makes us holy, and gives us the ability to make Christ- like, loving choices. The Holy Spirit gives us
the gifts and graces we need to engage in actions that are pleasing to our loving Father.
• Support of the Church [CCC, 2030–31; 2047]. The Church is both a mother and a teacher.
Through the Church we receive God’s Word, which contains Christ’s law. The Church also confers
the graces of the sacraments, especially the Eucharist, through which Jesus himself comes to us
and empowers us to worship the Father through upright, loving lives. Further, the Christian
community provides the example and inspiration of many Christian heroes who have lived faithful
lives, for example, our Blessed Mother, the disciple of Christ par excellence.
• Help of Jesus Christ, God’s own Son and our Savior. Jesus is our model and norm of what a fully
human life should be. To be moral is to imitate Jesus, to be Christ-like, to allow him into our lives.
Thus, Christian morality is not a list of do’s and don’ts. Truly that’s part of who we are, but
Christianity is more than doing certain things and abstaining from other things; it is about
God’s active desire to lead every person to the fullness of life that they yearn for.
Everything that Christ taught and did – everything that the Church teaches and does – is
directed towards that goal.
What does it mean to live a moral life?
Relationship with God requires a response from our part. Thus, living a moral life is the best
response that we can give. Living a moral life means to decide and act according to God's
plan for us.
Living a moral life means to decide and then act according to God’s plan for us. It means being
responsible and cooperating with God’s grace to live a fully human life.
Living a moral life by “choosing good” unites us with God’s will and gives us a taste of true
happiness, an experience of living a full life. Making good choices allows us to walk down the path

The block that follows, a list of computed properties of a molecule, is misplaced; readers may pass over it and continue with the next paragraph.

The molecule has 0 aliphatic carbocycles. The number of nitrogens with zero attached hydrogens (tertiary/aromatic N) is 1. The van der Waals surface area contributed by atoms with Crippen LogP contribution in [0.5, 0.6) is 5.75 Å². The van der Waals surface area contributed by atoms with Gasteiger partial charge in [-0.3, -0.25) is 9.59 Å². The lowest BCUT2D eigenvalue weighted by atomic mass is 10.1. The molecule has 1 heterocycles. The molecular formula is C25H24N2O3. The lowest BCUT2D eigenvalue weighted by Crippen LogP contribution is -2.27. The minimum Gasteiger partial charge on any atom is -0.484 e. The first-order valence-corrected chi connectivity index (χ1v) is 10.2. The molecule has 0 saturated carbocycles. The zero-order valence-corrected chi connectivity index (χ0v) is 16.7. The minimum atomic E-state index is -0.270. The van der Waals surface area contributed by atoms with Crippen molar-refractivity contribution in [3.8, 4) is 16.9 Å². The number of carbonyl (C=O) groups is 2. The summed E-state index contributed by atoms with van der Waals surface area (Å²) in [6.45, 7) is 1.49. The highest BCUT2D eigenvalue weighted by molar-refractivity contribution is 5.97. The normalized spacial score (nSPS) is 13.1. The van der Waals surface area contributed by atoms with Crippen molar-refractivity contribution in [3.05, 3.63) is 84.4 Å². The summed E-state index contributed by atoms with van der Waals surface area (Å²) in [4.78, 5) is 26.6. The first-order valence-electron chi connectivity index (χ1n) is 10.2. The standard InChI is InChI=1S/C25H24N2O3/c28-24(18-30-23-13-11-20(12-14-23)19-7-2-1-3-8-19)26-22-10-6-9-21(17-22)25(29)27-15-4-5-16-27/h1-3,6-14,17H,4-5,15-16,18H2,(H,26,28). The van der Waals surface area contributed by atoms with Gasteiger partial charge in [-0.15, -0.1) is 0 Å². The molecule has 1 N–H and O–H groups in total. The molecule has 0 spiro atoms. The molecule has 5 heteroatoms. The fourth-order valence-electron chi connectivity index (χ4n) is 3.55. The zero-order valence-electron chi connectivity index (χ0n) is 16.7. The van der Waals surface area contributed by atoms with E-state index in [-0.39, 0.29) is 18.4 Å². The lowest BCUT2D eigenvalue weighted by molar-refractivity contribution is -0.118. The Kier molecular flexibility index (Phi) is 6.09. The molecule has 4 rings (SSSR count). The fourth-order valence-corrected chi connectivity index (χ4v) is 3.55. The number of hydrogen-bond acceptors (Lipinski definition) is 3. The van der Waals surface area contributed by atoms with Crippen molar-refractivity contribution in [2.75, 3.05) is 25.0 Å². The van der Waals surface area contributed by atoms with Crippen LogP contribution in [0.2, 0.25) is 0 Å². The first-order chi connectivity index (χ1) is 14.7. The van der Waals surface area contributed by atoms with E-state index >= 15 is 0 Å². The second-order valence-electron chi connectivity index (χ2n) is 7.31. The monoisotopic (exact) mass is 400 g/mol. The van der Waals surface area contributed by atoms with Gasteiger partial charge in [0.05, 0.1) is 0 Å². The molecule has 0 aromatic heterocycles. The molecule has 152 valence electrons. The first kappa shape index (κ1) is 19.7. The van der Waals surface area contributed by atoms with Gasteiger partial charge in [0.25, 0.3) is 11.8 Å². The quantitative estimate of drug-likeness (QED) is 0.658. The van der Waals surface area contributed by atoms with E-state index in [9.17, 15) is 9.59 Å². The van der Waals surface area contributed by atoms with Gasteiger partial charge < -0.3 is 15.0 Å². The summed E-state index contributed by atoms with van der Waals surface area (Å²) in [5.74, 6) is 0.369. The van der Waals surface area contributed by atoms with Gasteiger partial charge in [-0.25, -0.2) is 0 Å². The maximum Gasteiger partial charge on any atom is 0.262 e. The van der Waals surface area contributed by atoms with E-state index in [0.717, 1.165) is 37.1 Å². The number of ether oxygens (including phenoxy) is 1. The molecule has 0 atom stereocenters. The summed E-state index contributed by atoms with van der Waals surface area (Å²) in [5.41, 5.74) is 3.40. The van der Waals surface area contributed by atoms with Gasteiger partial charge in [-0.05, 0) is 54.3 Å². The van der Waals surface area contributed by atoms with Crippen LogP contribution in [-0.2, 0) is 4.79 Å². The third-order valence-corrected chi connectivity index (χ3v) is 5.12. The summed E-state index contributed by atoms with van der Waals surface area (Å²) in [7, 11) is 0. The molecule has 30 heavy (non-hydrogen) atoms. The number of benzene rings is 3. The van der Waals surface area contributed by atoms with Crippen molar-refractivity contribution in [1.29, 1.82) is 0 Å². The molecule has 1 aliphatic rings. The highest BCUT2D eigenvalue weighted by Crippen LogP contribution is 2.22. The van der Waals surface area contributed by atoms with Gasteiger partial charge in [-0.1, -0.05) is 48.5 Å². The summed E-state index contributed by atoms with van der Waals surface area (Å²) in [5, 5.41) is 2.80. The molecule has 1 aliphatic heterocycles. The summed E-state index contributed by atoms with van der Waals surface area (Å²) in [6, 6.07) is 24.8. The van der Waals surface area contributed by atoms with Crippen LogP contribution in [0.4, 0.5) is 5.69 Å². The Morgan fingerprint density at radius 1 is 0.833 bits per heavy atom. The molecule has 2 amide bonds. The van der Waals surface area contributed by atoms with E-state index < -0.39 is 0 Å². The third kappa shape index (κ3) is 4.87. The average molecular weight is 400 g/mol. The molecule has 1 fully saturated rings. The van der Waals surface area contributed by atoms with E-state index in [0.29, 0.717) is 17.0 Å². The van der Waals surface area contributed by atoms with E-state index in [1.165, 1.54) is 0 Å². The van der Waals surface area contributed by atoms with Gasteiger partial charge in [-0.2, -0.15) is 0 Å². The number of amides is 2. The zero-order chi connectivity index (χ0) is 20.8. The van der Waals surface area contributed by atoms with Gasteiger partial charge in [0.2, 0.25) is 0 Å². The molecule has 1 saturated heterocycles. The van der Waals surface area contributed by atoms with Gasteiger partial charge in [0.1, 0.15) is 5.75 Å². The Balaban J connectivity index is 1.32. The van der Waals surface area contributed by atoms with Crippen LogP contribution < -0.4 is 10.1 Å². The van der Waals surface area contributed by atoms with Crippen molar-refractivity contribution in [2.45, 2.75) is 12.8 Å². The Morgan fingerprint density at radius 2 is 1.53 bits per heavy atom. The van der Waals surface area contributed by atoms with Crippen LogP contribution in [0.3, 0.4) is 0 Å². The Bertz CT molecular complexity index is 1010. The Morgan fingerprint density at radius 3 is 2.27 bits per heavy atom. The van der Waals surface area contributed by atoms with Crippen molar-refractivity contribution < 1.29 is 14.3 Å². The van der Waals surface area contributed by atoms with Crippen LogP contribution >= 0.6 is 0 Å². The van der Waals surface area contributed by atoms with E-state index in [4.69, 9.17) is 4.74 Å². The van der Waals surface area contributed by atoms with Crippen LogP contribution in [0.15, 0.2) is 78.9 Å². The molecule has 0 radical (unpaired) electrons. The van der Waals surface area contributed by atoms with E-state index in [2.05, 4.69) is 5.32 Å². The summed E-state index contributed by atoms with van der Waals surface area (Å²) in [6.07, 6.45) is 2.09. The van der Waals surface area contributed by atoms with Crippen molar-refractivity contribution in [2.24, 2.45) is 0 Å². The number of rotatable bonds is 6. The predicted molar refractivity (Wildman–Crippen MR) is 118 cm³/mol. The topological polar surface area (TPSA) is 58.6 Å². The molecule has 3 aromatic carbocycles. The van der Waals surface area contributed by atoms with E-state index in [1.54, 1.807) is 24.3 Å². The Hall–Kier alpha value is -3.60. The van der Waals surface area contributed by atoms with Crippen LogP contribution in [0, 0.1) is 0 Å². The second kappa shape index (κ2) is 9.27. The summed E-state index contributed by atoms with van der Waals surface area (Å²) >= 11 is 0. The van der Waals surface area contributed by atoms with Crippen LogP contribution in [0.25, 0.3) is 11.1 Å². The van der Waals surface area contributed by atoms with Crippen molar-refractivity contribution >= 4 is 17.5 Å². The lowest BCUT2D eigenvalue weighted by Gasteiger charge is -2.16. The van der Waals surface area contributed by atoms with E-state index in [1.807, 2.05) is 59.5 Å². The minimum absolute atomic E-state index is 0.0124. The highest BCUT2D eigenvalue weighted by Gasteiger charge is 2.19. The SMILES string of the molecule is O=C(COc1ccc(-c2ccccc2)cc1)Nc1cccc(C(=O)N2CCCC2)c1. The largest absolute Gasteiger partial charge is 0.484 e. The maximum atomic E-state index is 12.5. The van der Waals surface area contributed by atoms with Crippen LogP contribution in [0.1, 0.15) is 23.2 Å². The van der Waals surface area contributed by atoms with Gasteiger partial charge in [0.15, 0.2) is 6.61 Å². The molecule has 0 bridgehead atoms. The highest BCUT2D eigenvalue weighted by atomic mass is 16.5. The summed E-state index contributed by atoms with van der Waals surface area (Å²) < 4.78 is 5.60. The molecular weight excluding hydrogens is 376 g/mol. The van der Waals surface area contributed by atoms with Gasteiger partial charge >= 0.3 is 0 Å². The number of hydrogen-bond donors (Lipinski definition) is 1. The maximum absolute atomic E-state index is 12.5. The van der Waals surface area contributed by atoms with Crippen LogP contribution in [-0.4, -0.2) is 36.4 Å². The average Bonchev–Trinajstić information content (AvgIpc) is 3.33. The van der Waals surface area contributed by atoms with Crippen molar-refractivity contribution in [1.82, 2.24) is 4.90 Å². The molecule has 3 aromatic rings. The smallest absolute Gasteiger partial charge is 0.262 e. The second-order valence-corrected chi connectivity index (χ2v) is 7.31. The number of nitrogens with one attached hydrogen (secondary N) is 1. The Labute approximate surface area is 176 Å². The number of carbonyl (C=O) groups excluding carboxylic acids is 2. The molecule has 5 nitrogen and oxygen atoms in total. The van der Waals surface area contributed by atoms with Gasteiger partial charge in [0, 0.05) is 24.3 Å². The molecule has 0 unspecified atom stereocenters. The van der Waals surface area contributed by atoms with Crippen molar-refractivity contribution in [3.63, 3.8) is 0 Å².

that will eventually lead to a final destiny of union with our loving God.
Living a moral life by "choosing to do good" unites us with God's will and gives us a taste of
true happiness, an experience of living a full life.
Living a moral life is living in the "presence of God". Being good is responding to God and
His love for us.
Living a moral life then...
....... allows the Holy Spirit to work in us, making us like Jesus;
....... strengthens our relationship/friendship with the Lord;
........ makes us persons of integrity;
........ makes us credible models and examples to others;
........ enables us to build God's kingdom of justice, love and peace.
........ is living for God’s glory!
GRACE AND THE MORAL LIFE
Grace gives us the capacity to engage in moral life. Grace, God's life within us and God's love for
us, is a gift. Through grace, we partake in the Holy Trinity, the very life and nature of God.
We do not earn or merit grace; God chooses to share His very life with us out of His great love.
When we experience God's love deeply, His grace within us, we are empowered; we are moved to
love Him and others.
The Holy Spirit is the fountain of grace who enables us to live moral lives. The grace of God shared
with us through the Spirit brings us strength and courage to choose and do the good in the various
circumstances we may face in life.
In the end, it is through God's grace that we can say, "I can do all things through Christ who
strengthens me." (Phil. 4:13)
NINE STEPS FOR LIVING A MORAL LIFE AND EXPERIENCING FULLNESS OF LIFE
1. Appreciating the gift of being human
2.
3.
4.
5.
6.
7.
8.
9.
Using our intellect
Looking to the “law” to guide our freedom
Imitating Jesus
Forming, informing and following our conscience
Repenting and seeking forgiveness when we sin
Loving God above all
Loving ourselves
Loving our neighbors
*** All these will be tackled one after the other in the course of the school year.
“ I have come that they may have life, and have it to the full.”
(John 10:10)
References:
Pennock, Michael. (2008). Your Life In Christ: Foundations In Christian Morality. Ave Maria Press,
Inc., P.O. Box 428, Notre Dame, IN 46556.
Stoutzenberger, Joseph. (2005). Morality: A Response To God’s Love. Harcourt Religion
Publishers Inc. 6277 Sea Harbor Drive, Orlando, Florida 32887-6777